Before the 2011 World Cup semifinal against Australia, the All Blacks brains trust got together to discuss the problem that was the Wallabies No7 David Pocock.
Apart from No10 Quade Cooper, whom the All Blacks also targeted, the then 23-year-old Pocock was seen as a serious threat with his ability to turn the ball over; better perhaps than even Richie McCaw.
The All Blacks decided to run at Pocock as much as possible – the reason being if he was the tackler he wouldn't be on his feet to effect turnovers. The other tactic was to throw numbers into the breakdown and if Pocock was there, use the combined weight of the All Blacks to either push him backwards or force him to the ground.
It worked - Cooper was pressured from the outset after his first act was to kick the ball out on the full, and Pocock was effectively nullified; to the relief and pleasure of the All Blacks coaches who had gone into the test with a real fear of failure. Their final match before the World Cup was a defeat to Australia in Brisbane. A week after their semifinal win at Eden Park they beat France in the final.
Now 30, and despite 18 months away from the international game – some of which he spent on a farm in his native Zimbabwe - Pocock is still a major threat and is perhaps still the best in the world at putting his head in dangerous places and winning possession.
He remains a special player, one that in tandem with the dynamic Michael Hooper will give an extra spice to the Bledisloe Cup this year.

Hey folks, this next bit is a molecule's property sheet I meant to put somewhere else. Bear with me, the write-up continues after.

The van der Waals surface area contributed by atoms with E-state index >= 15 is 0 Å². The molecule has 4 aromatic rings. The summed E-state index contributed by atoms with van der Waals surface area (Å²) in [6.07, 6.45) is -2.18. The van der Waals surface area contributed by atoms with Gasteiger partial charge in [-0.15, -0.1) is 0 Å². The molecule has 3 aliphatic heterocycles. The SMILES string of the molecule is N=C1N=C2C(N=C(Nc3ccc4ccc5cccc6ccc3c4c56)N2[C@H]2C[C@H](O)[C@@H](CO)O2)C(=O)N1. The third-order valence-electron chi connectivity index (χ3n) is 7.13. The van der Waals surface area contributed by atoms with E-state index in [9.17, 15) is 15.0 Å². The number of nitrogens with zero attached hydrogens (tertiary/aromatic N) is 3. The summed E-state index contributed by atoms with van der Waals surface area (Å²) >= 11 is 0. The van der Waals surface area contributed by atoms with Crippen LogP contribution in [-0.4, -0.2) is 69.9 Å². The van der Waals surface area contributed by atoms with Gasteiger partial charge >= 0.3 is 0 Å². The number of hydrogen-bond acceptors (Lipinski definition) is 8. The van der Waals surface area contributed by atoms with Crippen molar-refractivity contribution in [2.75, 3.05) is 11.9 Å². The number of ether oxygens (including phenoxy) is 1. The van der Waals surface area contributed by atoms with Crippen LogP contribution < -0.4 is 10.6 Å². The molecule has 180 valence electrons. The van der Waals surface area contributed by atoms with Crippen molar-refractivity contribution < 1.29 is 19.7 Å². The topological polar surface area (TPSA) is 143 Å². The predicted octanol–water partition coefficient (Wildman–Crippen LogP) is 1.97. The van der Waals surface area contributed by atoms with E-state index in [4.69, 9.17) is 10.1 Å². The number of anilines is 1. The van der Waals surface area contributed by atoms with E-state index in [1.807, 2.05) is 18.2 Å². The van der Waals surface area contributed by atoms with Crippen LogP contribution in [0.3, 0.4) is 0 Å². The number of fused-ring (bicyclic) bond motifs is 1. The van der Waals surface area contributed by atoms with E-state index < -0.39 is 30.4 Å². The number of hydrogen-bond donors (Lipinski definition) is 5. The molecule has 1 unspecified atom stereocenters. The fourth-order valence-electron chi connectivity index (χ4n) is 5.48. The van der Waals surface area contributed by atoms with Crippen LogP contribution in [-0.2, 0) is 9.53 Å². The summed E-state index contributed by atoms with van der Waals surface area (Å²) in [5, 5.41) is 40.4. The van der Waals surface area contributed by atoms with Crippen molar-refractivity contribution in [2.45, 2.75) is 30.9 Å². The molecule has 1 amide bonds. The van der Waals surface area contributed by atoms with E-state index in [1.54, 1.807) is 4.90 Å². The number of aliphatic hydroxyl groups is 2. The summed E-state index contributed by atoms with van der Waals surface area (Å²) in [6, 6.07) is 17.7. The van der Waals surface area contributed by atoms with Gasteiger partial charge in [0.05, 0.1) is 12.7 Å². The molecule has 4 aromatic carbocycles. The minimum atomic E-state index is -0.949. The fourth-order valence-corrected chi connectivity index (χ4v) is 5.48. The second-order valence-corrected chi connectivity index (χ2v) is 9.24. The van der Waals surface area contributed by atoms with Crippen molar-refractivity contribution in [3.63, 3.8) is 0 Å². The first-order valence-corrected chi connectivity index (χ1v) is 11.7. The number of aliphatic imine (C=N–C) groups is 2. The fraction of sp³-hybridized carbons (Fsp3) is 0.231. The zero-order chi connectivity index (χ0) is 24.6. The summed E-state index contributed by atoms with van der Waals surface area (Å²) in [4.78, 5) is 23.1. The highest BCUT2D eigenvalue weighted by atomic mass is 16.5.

A unique individual who isn't afraid to make a stand on environmental issues or gay rights, Pocock made his comeback from his international sabbatical in the Wallabies' 18-9 victory over Ireland in Brisbane on Saturday and was an inspirational as ever.
This time last year he was staring down a bull elephant in Zimbabwe and receiving occasional updates on the Wallabies' fortunes via text message, at Suncorp Stadium he took on the might of the second best team in the world and looked very much at home.
"It was good to be back out there," said Pocock, who scored Australia's crucial second try. "Good to start off with a win but I think they're not No2 in the world for nothing. They will be a much improved team in Melbourne. We have to be better in the second game for sure."
Pocock's toughness was evident at Suncorp Stadium but it's been noticeable too for the Brumbies this season – especially in Dunedin recently where he was given a torrid time by the Highlanders. In his seven games for the Brumbies he has made 70 out of 73 attempted tackles.
Against Ireland in the No6 jersey he made 15 of 17. He was penalised twice – which cost the Wallabies six points – after pushing the limits a little in two rucks, but he won a couple too.
Reflecting on his time away in Africa, he said: "There was a fair bit going on over there – it was certainly a break.
"You thought about it from time to time and I guess you think about what an incredible opportunity it is to represent Australia and as an immigrant I'm so grateful for the opportunities I've had.
"So to be able to pull on the green and gold and represent Australia and get out there and do your best and know that you're also representing so many people in Zimbabwe who have been part of the journey. It's a huge honour and something I certainly don't take for granted."